A photograph by Indian photographer Biplab Hazra, which shows an elephant and its calf fleeing after being set on fire by villagers in Bankura, West Bengal, India, was awarded the Sanctuary Wildlife Photography Award 2017 by Sanctuary Asia on Sunday.

The photograph, which Hazra titled “Hell Is Here,” was taken on State Highway 9 in Jhargram district of West Bengal. It showed flames engulfing a baby elephant, which seemed to be crying in pain. The fire was the result of a mob hurling tar bombs at a herd of elephants, in order to ward them off from invading their area.

Hazra, who is a brick manufacturer from Bishnupur, West Bengal, said the calf "somehow survived."

“I had never seen such an incident in 14 years of my wildlife photography career,” Hazra said, the New Indian Express reported. “All my concentration was only on clicking the photograph."

“The calf may not have been intentionally set on fire by the villagers living in the vicinity of the elephant corridor that stretches from southwestern West Bengal up to Saranda forest in Jharkhand, but bursting crackers and throwing fireballs on elephant herds has been a common practice in this part of West Bengal,” he added.

According to Sanctuary Nature Foundation, which awarded the photo, over 70 percent of elephant species are spread across Indian states such as West Bengal, Assam, Odisha, Chhattisgarh, Tamil Nadu etc. However, the elephant population is depleting fast due to the villagers mistreating the herds.

"The ignorance and bloodlust of mobs that attack herds for fun, is compounded by the plight of those that actually suffer damage to land, life and property by wandering elephants and the utter indifference of the central and state government to recognize the crisis that is at hand,” the organization said in an accompanying note, the First Post reported.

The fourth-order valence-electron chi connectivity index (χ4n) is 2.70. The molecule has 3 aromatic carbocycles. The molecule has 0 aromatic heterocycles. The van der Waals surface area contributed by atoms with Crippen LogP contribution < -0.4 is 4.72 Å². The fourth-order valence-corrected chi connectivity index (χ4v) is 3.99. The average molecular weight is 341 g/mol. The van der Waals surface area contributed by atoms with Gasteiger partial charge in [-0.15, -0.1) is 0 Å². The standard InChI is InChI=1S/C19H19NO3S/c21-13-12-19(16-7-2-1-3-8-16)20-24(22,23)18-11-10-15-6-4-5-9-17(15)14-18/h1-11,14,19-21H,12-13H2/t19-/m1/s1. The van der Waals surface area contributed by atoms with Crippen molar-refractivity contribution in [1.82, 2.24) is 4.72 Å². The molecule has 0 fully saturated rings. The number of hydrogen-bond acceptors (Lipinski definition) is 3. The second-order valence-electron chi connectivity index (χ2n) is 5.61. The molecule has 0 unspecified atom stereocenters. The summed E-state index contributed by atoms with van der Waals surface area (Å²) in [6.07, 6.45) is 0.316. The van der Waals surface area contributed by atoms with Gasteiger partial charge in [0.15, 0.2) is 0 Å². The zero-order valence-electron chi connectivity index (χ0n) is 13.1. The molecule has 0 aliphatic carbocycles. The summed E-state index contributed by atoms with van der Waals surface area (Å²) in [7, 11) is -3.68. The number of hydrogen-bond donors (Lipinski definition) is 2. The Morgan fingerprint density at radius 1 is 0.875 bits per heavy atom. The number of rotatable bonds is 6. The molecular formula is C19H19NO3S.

Mainaz Mazumdar, a resident of the Baroda village of Bankura, commented below the photo shared by Sanctuary Asia on Facebook: “Our village is frequently invaded by such wild and unruly animals that come all the way from dalma range of forests. The fault, of course, lies with us. Because of heavy habitat destructions (in this case the forest) the elephants are coming down onto the settlements. This has been a great problem over the years.”

Mazumdar further mentioned a group known as the “Hulia Party” is hired under such circumstances to save their village from the beasts. The weapons used by the group to drive away the elephants include firecrackers, big and bright lights, harpoons, torches, bows and arrows. They also make noise using tin drums to distract the elephants.

Although Mazumdar did not disagree the elephants received inhuman treatment in their hands, he pointed out the beasts were responsible for causing undue mayhem in their place of habitation.

“They wasted paddy fields, potato fields, fields of wheat and so on. Many farmers committed suicide because of these damages. But worse still, they killed innocent people too,” Mazumdar wrote.

International Business Times has reached out to Sarkar for comment.